BEARR continues to provide support to people affected by war in Ukraine

Partners of the BEARR Trust continue to use funds donated to our appeal to help people in Ukraine and Moldova suffering as a result of the war. Nearly 5 million people have fled from Ukraine and about 7 million are internally displaced (UN figures). Many have experienced injury, trauma, loss of loved ones and have witnessed terrible scenes. Our partners are helping them as best they can.

This is what they have told us recently (we do not reveal their names or locations):

One partner said:

“In region X we bought medicine, food,  hygiene  products  and  formed humanitarian kits, that our volunteers delivered to villages of the region. Priority was given to villages where  public  transport  temporarily  isn’t working,  where  is  no  food supply  and  people  are  left  stuck in their  houses. Products were given to old people, especially those who are alone or lost their sons/husbands during the war. In general, approximately 70 families received help In region Y, and approximately 190 kg of meat products were given to the hospital by us. The  hospital  is currently crowded with military and civilians, who were wounded during the bombing. All  funds  available  in  the  hospital  are  used  on  medicine  and  it’s  still  not enough,  so  the  question  of  feeding  the  patients  is  highly  important  and  critical  for  the hospital. In another region, food, medicine, hygiene products were bought, especially nappies and  baby  products  for  women  with  children,  who  were  forcibly  displaced from the nearest regions, especially from Mariupol.

In  one city,  we  have  given  100  blankets  to  the  city  centre  for  the  social  protection  of vulnerable civilians. Blankets will be divided among bomb shelters in the city. In  the  one  region  funds  were  used  on  food,  that  was  given  to the IDP centre, where  women  volunteers  prepare  meals  for  those who are being evacuated with help of humanitarian corridors. Also, we bought shoes for children-migrants and medicine.”

The same partner said “Thousands of women have lost their sons and husbands during the months of the war. We are planning to renew work of  the  network  mutual  assistance  group and  expand  it. It will help to cover the maximum number of women, who are affected by the war, and give them priority psychological support on “peer to peer” basis. It also will facilitate women`s adaptation and improvement of their psychological state.

Another partner reported: 

“Our team now provides local care for refugees in (a city in eastern Ukraine). As we have hot spots nearby (Kharkiv and Donbas), we have a huge wave of refugees here and most of them have no place to go back to.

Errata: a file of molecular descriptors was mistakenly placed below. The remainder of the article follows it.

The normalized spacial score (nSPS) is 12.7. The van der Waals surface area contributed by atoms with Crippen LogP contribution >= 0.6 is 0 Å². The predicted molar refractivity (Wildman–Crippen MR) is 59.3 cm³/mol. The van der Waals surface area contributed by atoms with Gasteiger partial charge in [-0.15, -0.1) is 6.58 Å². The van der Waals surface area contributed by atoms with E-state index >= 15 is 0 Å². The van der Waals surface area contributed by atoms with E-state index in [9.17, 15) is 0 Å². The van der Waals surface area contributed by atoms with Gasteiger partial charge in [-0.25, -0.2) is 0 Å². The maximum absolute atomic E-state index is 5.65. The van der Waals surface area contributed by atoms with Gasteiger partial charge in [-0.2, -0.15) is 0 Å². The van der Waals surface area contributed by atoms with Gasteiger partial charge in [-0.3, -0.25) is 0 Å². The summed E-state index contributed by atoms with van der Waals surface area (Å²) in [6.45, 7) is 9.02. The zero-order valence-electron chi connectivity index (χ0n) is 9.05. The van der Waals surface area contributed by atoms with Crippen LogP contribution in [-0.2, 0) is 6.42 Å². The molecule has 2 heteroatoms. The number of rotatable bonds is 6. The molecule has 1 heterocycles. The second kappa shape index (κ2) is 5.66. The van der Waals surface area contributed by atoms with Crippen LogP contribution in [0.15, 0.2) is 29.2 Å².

Our refugees care project includes: free hostel (a place where we can host arrivals for up to 5 days); donation point (a place where local people can bring goods to share with refugees); integration or distribution office (a place where refugees can receive help in finding a place for a longer period, a job, psychological support, a project driven in partnership with the city administration). These activities are already organised well and supported by volunteers or hired staff. Now we are organizing a long term place to live for around 100 persons and a kitchen to feed up to 100 persons every day.”

And another said:

“Two young girls arrived bringing with them eleven children and turned to us for help! They had fled from the war from the Donetsk region! They arrived in our city with nothing, and no money … We bought food and nappies for them! Volunteers of our foundation were able to find free housing for them in our city. Now a lot of people are bringing children’s clothes to our humanitarian headquarters – so we were able to dress the kids too!” 

And from some of the hardest hit regions: 

“From the funds we received we helped four communities in four regions of Ukraine: a shelter for temporarily displaced persons from what is now a very difficult area where fighting takes place, people remain without light and water; in western Ukraine – a shelter for temporarily displaced persons; in central Ukraine – medicine for temporarily displaced persons housed in the surrounding communities.”

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